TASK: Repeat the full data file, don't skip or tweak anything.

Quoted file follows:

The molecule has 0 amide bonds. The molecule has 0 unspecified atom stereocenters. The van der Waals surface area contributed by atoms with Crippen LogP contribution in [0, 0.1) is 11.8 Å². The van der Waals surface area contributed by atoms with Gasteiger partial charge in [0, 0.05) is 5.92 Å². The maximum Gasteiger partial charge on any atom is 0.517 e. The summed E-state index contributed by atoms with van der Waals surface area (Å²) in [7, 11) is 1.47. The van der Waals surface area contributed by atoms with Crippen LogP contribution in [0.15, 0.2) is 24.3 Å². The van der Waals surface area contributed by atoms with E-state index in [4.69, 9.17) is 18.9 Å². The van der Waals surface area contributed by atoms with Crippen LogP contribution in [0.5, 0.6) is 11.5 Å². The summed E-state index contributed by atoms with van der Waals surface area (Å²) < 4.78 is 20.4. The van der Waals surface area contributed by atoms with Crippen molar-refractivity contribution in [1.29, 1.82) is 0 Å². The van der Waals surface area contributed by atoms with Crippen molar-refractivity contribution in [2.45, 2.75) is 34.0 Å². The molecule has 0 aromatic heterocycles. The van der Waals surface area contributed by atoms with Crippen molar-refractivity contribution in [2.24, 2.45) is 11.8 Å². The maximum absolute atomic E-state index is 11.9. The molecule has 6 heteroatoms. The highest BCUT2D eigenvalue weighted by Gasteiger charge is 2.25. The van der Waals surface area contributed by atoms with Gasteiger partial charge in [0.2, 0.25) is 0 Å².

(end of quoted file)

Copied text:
The molecule has 0 amide bonds. The molecule has 0 unspecified atom stereocenters. The van der Waals surface area contributed by atoms with Crippen LogP contribution in [0, 0.1) is 11.8 Å². The van der Waals surface area contributed by atoms with Gasteiger partial charge in [0, 0.05) is 5.92 Å². The maximum Gasteiger partial charge on any atom is 0.517 e. The summed E-state index contributed by atoms with van der Waals surface area (Å²) in [7, 11) is 1.47. The van der Waals surface area contributed by atoms with Crippen LogP contribution in [0.15, 0.2) is 24.3 Å². The van der Waals surface area contributed by atoms with E-state index in [4.69, 9.17) is 18.9 Å². The van der Waals surface area contributed by atoms with Crippen LogP contribution in [0.5, 0.6) is 11.5 Å². The summed E-state index contributed by atoms with van der Waals surface area (Å²) < 4.78 is 20.4. The van der Waals surface area contributed by atoms with Crippen molar-refractivity contribution in [1.29, 1.82) is 0 Å². The van der Waals surface area contributed by atoms with Crippen molar-refractivity contribution in [2.45, 2.75) is 34.0 Å². The molecule has 0 aromatic heterocycles. The van der Waals surface area contributed by atoms with Crippen molar-refractivity contribution in [2.24, 2.45) is 11.8 Å². The maximum absolute atomic E-state index is 11.9. The molecule has 6 heteroatoms. The highest BCUT2D eigenvalue weighted by Gasteiger charge is 2.25. The van der Waals surface area contributed by atoms with Gasteiger partial charge in [0.2, 0.25) is 0 Å².